How Backlinks Have Changed Over the Years

Link building, or backlinking, has changed a lot since it started. Years ago, the standard was to focus on what was known as low-influence linking to build up your credibility.

Low-influence links were links that pushed domain diversity even if they were not necessarily links that were perceived authorities in a given sector. The idea was to amass hundreds of links that pointed to domains all over the place that would lead back to your site and raise your ranking.

Domain diversity would theoretically lend itself to credibility and therefore boost your overall visibility. It worked once upon a time, but in the end, domain diversity proved to be fruitless as opposed to lucrative.

Links like that are not the way to go today. Instead, you want to focus on quality over quantity, but what exactly does that mean? I’m glad you asked.

The Differences Between Quality Links and Quantity of Links

As was stated, it was common practice to link to hundreds and hundreds of low-ranking sites to raise your rank, but over time, it made more sense to work smarter and not harder.
That means working for quality links compared to the quantity of links.

In other words, you wouldn’t want to include a link to a power tool company when you are reading an article about nutritional well-being, right?

On the other hand, if you wrote an article about post-workout foods that help you recover faster, then you want to link to studies from credible and well-established sites that support your claims.

nutritionlink

Quality links point back to relevant content and trustworthy websites. You want to focus on the best links that are relevant to your content and go to top-ranked sites.

Cultivating quality links takes an extended amount of time to build credibility, but once it is established, it lasts compared to the low-influence links of the past.

Know Where to Place Your Links

Did you know? There’s a strategic way to place links in your content. In every quality content piece you come across, the link placement is not random – there’s a rhyme and a reason for every single link you see in the material you read every day.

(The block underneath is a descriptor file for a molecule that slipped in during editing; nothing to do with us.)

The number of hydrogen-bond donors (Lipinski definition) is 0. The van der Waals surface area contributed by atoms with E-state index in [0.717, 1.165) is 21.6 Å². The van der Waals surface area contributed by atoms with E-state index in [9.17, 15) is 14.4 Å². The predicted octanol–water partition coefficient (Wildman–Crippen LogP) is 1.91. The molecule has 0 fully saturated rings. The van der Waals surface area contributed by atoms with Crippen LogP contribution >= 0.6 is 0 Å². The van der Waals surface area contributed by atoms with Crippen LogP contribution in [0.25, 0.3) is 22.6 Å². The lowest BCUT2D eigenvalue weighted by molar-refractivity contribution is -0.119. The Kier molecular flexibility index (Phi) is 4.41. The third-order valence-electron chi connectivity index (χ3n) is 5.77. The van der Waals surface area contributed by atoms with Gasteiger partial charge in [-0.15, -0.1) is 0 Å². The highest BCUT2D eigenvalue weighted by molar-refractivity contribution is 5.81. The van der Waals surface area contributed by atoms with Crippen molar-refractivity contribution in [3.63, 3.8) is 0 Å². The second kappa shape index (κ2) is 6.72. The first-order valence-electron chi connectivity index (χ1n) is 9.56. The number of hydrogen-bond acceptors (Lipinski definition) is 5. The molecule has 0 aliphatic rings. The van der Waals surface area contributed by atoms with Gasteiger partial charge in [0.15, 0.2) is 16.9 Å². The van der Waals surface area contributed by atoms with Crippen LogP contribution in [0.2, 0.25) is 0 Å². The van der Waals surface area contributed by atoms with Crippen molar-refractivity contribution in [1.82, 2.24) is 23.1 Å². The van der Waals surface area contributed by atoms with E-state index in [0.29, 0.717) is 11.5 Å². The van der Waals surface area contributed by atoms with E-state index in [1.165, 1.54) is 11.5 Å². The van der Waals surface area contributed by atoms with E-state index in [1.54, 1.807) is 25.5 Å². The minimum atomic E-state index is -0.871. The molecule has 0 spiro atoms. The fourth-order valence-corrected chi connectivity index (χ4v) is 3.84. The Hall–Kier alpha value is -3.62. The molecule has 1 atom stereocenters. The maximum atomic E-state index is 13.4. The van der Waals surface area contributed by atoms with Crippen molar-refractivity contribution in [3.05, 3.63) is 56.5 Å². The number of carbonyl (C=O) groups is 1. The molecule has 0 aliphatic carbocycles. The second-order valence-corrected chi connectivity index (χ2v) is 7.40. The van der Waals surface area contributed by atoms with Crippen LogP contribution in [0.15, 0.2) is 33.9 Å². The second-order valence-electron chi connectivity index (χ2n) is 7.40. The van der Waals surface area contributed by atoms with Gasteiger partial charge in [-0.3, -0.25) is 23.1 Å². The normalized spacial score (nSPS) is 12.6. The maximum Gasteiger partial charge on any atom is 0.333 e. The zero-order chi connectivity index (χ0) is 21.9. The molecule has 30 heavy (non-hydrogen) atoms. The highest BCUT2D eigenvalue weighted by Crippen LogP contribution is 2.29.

On web pages, have you ever noticed there are links both in the content itself as well as at the bottom of the page, in the footer or navigational area?

The first example is a screenshot of an article from political site ThinkProgress. You can see that ThinkProgress has a relevant link to Business Insider within their content.

The second example is from an iOS app production company, Tapbots. With Tapbots, the only place you’ll see links to click on is if you scroll all the way down to the bottom of the page.

Looking at the two examples above, which one do you think is more effective?

Links that are in the content work better because they’re editorial — your audience will see them right away.

If you only put links in the footers or headers, they have less weight since they aren’t relevant to the content and they are not immediately visible to your audience.

Beware Bad Link Building Practices

You know that quality links are a good idea, and you may be tempted to try expediting the process to increase your ranking and visibility.

There are so many suggestions out there to increase link building, but be wary of the “quick” strategies and seemingly “easy” ways to do it so many “experts” tout. Most importantly, steer clear of anything that sounds too good to be true. Building backlinks is NEVER quick, and if it’s both quick AND easy, it’s probably a scam.